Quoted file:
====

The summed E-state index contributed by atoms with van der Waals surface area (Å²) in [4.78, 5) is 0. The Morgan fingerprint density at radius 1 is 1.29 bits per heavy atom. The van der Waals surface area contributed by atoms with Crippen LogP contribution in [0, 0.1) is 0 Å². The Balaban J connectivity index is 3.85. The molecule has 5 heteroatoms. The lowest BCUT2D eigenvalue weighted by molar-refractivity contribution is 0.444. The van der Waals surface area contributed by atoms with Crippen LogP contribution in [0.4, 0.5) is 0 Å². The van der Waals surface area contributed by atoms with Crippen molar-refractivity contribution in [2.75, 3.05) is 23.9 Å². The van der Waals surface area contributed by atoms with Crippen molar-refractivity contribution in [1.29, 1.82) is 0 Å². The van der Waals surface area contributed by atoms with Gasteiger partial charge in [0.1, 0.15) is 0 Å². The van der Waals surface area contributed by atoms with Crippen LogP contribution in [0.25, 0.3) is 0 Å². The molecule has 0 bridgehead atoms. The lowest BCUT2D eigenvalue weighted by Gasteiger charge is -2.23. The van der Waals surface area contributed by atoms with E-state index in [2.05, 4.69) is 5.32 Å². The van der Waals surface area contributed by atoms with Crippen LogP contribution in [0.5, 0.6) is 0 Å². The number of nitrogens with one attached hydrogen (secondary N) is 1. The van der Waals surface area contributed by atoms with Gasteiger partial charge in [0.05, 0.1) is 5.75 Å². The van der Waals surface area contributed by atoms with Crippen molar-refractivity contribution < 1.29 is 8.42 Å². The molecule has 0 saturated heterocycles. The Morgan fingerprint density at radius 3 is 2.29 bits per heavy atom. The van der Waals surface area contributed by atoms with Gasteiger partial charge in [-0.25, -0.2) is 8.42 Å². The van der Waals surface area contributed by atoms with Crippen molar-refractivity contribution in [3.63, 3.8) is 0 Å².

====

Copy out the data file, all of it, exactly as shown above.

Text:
The summed E-state index contributed by atoms with van der Waals surface area (Å²) in [4.78, 5) is 0. The Morgan fingerprint density at radius 1 is 1.29 bits per heavy atom. The van der Waals surface area contributed by atoms with Crippen LogP contribution in [0, 0.1) is 0 Å². The Balaban J connectivity index is 3.85. The molecule has 5 heteroatoms. The lowest BCUT2D eigenvalue weighted by molar-refractivity contribution is 0.444. The van der Waals surface area contributed by atoms with Crippen LogP contribution in [0.4, 0.5) is 0 Å². The van der Waals surface area contributed by atoms with Crippen molar-refractivity contribution in [2.75, 3.05) is 23.9 Å². The van der Waals surface area contributed by atoms with Crippen molar-refractivity contribution in [1.29, 1.82) is 0 Å². The van der Waals surface area contributed by atoms with Gasteiger partial charge in [0.1, 0.15) is 0 Å². The van der Waals surface area contributed by atoms with Crippen LogP contribution in [0.25, 0.3) is 0 Å². The molecule has 0 bridgehead atoms. The lowest BCUT2D eigenvalue weighted by Gasteiger charge is -2.23. The van der Waals surface area contributed by atoms with E-state index in [2.05, 4.69) is 5.32 Å². The van der Waals surface area contributed by atoms with Crippen LogP contribution in [0.5, 0.6) is 0 Å². The number of nitrogens with one attached hydrogen (secondary N) is 1. The van der Waals surface area contributed by atoms with Gasteiger partial charge in [0.05, 0.1) is 5.75 Å². The van der Waals surface area contributed by atoms with Crippen molar-refractivity contribution < 1.29 is 8.42 Å². The molecule has 0 saturated heterocycles. The Morgan fingerprint density at radius 3 is 2.29 bits per heavy atom. The van der Waals surface area contributed by atoms with Gasteiger partial charge in [-0.25, -0.2) is 8.42 Å². The van der Waals surface area contributed by atoms with Crippen molar-refractivity contribution in [3.63, 3.8) is 0 Å².